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Because biological systems are complex, management interventions occasionally have unintended adverse consequences. For example, attempts to control bovine tuberculosis (TB) by culling badgers Meles meles have, under some circumstances, inadvertently increased cattle TB risks. Such harmful effects occur because culling profoundly alters badger movement behaviour, increasing pathogen transmission both between badgers and from badgers to cattle. It has recently been suggested that another TB management tool, badger vaccination with Bacillus Calmette Guerin, might provoke similar behavioural changes and hence similar harmful effects for cattle. We therefore took advantage of an existing project, which monitored 54 GPS-collared badgers across four study sites in southwest Britain, to explore whether vaccination, or live trapping to administer vaccine, influenced badger movement behaviour. We detected no significant effects of either vaccination or trapping on badgers’ monthly home range size, nightly distance travelled, or frequency of trespassing in neighbouring territories. The estimated effect of vaccination on badger home range size [2% reduction, 95% confidence interval (CI) 18% reduction – 17% increase] was statistically non-significant, but significantly smaller than that associated with both widespread (180% increase, 95% CI 70–362% increase; P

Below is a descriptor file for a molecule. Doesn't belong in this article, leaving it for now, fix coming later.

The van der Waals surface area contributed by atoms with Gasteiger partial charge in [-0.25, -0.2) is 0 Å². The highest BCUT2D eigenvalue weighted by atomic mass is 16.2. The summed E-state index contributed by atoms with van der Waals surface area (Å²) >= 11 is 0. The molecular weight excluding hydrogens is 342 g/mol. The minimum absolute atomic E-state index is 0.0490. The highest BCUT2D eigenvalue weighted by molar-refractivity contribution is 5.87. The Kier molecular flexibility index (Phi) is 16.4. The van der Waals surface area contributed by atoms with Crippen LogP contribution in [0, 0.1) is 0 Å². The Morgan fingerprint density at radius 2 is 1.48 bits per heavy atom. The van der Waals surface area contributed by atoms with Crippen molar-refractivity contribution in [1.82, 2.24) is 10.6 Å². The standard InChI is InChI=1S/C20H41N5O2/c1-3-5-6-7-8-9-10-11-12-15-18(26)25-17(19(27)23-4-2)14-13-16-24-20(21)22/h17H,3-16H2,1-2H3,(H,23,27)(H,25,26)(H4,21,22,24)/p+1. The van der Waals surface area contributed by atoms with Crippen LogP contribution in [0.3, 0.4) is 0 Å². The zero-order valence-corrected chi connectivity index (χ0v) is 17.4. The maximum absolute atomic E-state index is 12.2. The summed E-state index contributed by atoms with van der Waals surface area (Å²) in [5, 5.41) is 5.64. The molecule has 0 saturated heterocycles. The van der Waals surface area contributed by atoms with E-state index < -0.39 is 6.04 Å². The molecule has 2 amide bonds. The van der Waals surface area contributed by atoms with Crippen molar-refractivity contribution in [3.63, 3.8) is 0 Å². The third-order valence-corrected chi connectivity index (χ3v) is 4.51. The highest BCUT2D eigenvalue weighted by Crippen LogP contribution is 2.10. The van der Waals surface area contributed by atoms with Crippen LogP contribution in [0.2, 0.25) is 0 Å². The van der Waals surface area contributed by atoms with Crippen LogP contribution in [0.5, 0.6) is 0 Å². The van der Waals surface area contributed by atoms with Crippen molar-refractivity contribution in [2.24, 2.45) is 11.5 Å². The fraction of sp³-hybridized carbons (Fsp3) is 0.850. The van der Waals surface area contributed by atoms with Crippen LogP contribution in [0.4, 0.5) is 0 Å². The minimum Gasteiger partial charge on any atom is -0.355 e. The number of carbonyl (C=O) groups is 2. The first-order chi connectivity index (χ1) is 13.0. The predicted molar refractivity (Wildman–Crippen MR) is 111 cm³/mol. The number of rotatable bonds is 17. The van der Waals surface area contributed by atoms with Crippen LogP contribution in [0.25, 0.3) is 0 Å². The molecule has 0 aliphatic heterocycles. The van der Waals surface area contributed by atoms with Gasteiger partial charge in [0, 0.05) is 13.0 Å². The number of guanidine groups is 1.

Original publication




Journal article


Journal of Applied Ecology

Publication Date





718 - 725